Moody's and Standard & Poor's parent company McGraw-Hill's shares surged Monday after the rating agencies settled lawsuits that accused them of concealing risky investments.
King County in Washington state and Abu Dhabi Commercial Bank sued the rating agencies and investment bank Morgan Stanley, claiming that the agencies and the bank hid the risk of investing in a fund that purchased bonds backed by subprime mortgages. A federal court judge dismissed the lawsuits with prejudice Friday, meaning they cannot be filed again.
A representative for the McGraw-Hill Cos., which owns S&P, declined to comment Monday. A representative for Moody's Corp. did not respond to a request for comment.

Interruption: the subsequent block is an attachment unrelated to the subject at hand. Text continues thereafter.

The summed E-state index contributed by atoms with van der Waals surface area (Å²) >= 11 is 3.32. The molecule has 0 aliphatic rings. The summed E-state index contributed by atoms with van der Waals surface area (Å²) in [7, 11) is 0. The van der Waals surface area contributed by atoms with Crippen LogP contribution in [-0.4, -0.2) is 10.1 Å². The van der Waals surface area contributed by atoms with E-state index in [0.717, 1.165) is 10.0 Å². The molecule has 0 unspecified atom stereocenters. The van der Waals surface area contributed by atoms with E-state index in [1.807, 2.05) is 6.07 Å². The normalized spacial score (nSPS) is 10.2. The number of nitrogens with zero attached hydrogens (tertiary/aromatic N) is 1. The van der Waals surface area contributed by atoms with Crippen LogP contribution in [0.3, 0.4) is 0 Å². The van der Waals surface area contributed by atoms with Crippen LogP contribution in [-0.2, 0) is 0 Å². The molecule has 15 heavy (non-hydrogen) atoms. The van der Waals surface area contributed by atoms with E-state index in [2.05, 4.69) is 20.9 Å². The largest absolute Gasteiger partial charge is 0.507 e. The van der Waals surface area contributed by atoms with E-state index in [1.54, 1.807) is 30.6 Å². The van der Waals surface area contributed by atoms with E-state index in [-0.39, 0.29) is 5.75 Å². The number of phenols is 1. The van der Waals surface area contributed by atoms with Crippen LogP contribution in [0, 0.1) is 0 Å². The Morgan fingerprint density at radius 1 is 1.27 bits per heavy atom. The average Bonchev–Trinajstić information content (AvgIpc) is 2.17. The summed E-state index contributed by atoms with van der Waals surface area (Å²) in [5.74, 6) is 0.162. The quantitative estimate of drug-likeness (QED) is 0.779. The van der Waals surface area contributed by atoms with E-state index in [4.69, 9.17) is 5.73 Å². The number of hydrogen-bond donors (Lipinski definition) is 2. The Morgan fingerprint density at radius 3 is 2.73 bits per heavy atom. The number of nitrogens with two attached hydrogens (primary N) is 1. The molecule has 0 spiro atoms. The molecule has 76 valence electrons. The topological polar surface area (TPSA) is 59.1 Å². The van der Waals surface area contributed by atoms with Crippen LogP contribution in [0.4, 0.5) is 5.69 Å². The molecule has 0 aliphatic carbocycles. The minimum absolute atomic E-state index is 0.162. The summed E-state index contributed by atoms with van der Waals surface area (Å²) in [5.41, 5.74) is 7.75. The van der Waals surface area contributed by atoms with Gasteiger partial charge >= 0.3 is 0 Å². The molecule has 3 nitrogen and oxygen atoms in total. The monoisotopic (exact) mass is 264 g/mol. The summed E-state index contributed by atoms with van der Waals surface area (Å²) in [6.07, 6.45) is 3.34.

Shares of both companies soared Monday on the elimination of the risk of the lawsuits, which dated back to the financial crisis.
Moody's shares jumped by $5.36, or 9.7 percent, to $60.48 in afternoon trading amid a broader market rally. The stock rose to $61.26 earlier in the session, a 52-week high.
McGraw Hill rose $1.85, or 3.6 percent, to $53.85. It's traded between $42.02 and $58.62 in the past 52 weeks.
Ratings agencies came under intense scrutiny following the 2008 financial crisis for giving top-notch ratings to investments backed by subprime mortgages. As defaults and losses mounted in the housing market, the value of bonds backed by the bad debt plummeted.